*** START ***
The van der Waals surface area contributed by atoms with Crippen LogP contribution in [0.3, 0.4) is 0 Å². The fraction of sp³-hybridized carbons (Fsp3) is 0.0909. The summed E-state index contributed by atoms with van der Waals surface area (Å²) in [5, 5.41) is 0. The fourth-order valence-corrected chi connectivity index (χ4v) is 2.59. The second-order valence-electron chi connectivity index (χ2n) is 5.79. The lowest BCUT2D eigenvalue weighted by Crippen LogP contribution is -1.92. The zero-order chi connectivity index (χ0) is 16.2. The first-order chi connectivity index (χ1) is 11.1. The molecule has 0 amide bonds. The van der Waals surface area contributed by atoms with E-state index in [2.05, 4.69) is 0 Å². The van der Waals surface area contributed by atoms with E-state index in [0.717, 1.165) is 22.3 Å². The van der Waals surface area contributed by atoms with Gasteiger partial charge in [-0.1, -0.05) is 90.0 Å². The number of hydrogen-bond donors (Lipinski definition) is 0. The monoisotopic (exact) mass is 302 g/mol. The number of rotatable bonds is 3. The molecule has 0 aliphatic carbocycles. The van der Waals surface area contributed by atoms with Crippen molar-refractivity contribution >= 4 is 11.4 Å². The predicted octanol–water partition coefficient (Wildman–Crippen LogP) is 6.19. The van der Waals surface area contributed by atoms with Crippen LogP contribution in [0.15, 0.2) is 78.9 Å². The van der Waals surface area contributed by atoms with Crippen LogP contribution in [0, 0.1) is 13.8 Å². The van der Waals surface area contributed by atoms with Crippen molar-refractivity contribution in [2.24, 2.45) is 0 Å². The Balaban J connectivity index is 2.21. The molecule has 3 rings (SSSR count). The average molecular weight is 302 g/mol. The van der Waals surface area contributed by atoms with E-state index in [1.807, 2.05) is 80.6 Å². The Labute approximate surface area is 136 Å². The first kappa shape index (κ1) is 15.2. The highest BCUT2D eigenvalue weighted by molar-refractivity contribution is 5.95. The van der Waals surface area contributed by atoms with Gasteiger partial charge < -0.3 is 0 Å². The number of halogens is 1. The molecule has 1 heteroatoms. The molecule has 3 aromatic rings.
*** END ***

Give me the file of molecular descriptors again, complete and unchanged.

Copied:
The van der Waals surface area contributed by atoms with Crippen LogP contribution in [0.3, 0.4) is 0 Å². The fraction of sp³-hybridized carbons (Fsp3) is 0.0909. The summed E-state index contributed by atoms with van der Waals surface area (Å²) in [5, 5.41) is 0. The fourth-order valence-corrected chi connectivity index (χ4v) is 2.59. The second-order valence-electron chi connectivity index (χ2n) is 5.79. The lowest BCUT2D eigenvalue weighted by Crippen LogP contribution is -1.92. The zero-order chi connectivity index (χ0) is 16.2. The first-order chi connectivity index (χ1) is 11.1. The molecule has 0 amide bonds. The van der Waals surface area contributed by atoms with E-state index in [2.05, 4.69) is 0 Å². The van der Waals surface area contributed by atoms with E-state index in [0.717, 1.165) is 22.3 Å². The van der Waals surface area contributed by atoms with Gasteiger partial charge in [-0.1, -0.05) is 90.0 Å². The number of hydrogen-bond donors (Lipinski definition) is 0. The monoisotopic (exact) mass is 302 g/mol. The number of rotatable bonds is 3. The molecule has 0 aliphatic carbocycles. The van der Waals surface area contributed by atoms with Crippen molar-refractivity contribution >= 4 is 11.4 Å². The predicted octanol–water partition coefficient (Wildman–Crippen LogP) is 6.19. The van der Waals surface area contributed by atoms with Crippen LogP contribution in [0.15, 0.2) is 78.9 Å². The van der Waals surface area contributed by atoms with Crippen LogP contribution in [0, 0.1) is 13.8 Å². The van der Waals surface area contributed by atoms with Crippen molar-refractivity contribution in [2.24, 2.45) is 0 Å². The Balaban J connectivity index is 2.21. The molecule has 3 rings (SSSR count). The average molecular weight is 302 g/mol. The van der Waals surface area contributed by atoms with E-state index in [1.807, 2.05) is 80.6 Å². The Labute approximate surface area is 136 Å². The first kappa shape index (κ1) is 15.2. The highest BCUT2D eigenvalue weighted by molar-refractivity contribution is 5.95. The van der Waals surface area contributed by atoms with Gasteiger partial charge < -0.3 is 0 Å². The number of halogens is 1. The molecule has 1 heteroatoms. The molecule has 3 aromatic rings.